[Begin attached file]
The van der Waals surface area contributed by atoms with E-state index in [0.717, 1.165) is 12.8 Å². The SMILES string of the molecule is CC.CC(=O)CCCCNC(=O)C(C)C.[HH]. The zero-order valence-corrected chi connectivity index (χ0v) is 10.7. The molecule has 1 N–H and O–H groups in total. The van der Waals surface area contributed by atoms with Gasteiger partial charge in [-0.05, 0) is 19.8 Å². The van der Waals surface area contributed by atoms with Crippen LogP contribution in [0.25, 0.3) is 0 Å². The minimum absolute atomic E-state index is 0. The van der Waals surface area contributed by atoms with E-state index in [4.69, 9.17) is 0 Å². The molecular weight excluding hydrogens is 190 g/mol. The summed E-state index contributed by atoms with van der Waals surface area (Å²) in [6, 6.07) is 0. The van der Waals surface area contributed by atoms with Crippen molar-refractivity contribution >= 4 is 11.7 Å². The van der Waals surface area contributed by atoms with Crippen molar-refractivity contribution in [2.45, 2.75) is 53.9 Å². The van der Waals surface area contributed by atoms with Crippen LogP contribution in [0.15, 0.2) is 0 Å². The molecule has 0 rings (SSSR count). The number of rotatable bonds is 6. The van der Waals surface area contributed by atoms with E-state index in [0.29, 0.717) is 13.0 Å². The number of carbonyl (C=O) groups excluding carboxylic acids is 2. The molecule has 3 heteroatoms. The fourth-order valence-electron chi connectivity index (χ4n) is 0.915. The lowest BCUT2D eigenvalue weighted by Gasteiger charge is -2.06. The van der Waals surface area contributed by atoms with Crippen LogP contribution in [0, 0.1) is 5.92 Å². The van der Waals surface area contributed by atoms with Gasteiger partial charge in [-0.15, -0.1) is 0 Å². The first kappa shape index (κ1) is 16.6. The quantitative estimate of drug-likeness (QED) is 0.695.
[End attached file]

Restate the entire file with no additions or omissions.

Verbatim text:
The van der Waals surface area contributed by atoms with E-state index in [0.717, 1.165) is 12.8 Å². The SMILES string of the molecule is CC.CC(=O)CCCCNC(=O)C(C)C.[HH]. The zero-order valence-corrected chi connectivity index (χ0v) is 10.7. The molecule has 1 N–H and O–H groups in total. The van der Waals surface area contributed by atoms with Gasteiger partial charge in [-0.05, 0) is 19.8 Å². The van der Waals surface area contributed by atoms with Crippen LogP contribution in [0.25, 0.3) is 0 Å². The minimum absolute atomic E-state index is 0. The van der Waals surface area contributed by atoms with E-state index in [4.69, 9.17) is 0 Å². The molecular weight excluding hydrogens is 190 g/mol. The summed E-state index contributed by atoms with van der Waals surface area (Å²) in [6, 6.07) is 0. The van der Waals surface area contributed by atoms with Crippen molar-refractivity contribution >= 4 is 11.7 Å². The van der Waals surface area contributed by atoms with Crippen molar-refractivity contribution in [2.45, 2.75) is 53.9 Å². The van der Waals surface area contributed by atoms with Crippen LogP contribution in [0.15, 0.2) is 0 Å². The molecule has 0 rings (SSSR count). The number of rotatable bonds is 6. The van der Waals surface area contributed by atoms with E-state index in [0.29, 0.717) is 13.0 Å². The number of carbonyl (C=O) groups excluding carboxylic acids is 2. The molecule has 3 heteroatoms. The fourth-order valence-electron chi connectivity index (χ4n) is 0.915. The lowest BCUT2D eigenvalue weighted by Gasteiger charge is -2.06. The van der Waals surface area contributed by atoms with Crippen LogP contribution in [0, 0.1) is 5.92 Å². The van der Waals surface area contributed by atoms with Gasteiger partial charge in [-0.15, -0.1) is 0 Å². The first kappa shape index (κ1) is 16.6. The quantitative estimate of drug-likeness (QED) is 0.695.